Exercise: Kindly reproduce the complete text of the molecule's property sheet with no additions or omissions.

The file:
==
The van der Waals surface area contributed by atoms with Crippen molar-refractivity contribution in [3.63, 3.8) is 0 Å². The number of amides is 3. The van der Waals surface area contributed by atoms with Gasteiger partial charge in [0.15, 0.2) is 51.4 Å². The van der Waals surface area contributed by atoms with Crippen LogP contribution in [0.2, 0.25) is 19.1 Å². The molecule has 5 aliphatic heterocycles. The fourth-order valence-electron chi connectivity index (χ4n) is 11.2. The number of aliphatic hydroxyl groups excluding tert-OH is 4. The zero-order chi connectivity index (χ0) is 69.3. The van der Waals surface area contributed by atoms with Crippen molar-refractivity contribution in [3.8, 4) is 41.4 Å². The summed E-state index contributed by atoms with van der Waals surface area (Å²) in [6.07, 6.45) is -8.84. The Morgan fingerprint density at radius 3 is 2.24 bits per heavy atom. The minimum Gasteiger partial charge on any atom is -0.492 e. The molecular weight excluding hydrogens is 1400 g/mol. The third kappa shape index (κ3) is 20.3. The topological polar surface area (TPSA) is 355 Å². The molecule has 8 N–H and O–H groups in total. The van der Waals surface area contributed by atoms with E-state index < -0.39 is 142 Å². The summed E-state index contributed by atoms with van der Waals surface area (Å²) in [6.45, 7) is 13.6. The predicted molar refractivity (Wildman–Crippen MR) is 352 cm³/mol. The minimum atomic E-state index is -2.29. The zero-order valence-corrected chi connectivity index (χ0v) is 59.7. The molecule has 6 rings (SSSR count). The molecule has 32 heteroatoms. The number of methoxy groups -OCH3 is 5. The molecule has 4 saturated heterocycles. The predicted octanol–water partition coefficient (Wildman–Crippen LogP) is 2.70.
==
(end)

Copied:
The van der Waals surface area contributed by atoms with Crippen molar-refractivity contribution in [3.63, 3.8) is 0 Å². The number of amides is 3. The van der Waals surface area contributed by atoms with Gasteiger partial charge in [0.15, 0.2) is 51.4 Å². The van der Waals surface area contributed by atoms with Crippen LogP contribution in [0.2, 0.25) is 19.1 Å². The molecule has 5 aliphatic heterocycles. The fourth-order valence-electron chi connectivity index (χ4n) is 11.2. The number of aliphatic hydroxyl groups excluding tert-OH is 4. The zero-order chi connectivity index (χ0) is 69.3. The van der Waals surface area contributed by atoms with Crippen molar-refractivity contribution in [3.8, 4) is 41.4 Å². The summed E-state index contributed by atoms with van der Waals surface area (Å²) in [6.07, 6.45) is -8.84. The Morgan fingerprint density at radius 3 is 2.24 bits per heavy atom. The minimum Gasteiger partial charge on any atom is -0.492 e. The molecular weight excluding hydrogens is 1400 g/mol. The third kappa shape index (κ3) is 20.3. The topological polar surface area (TPSA) is 355 Å². The molecule has 8 N–H and O–H groups in total. The van der Waals surface area contributed by atoms with E-state index < -0.39 is 142 Å². The summed E-state index contributed by atoms with van der Waals surface area (Å²) in [6.45, 7) is 13.6. The predicted molar refractivity (Wildman–Crippen MR) is 352 cm³/mol. The minimum atomic E-state index is -2.29. The zero-order valence-corrected chi connectivity index (χ0v) is 59.7. The molecule has 6 rings (SSSR count). The molecule has 32 heteroatoms. The number of methoxy groups -OCH3 is 5. The molecule has 4 saturated heterocycles. The predicted octanol–water partition coefficient (Wildman–Crippen LogP) is 2.70.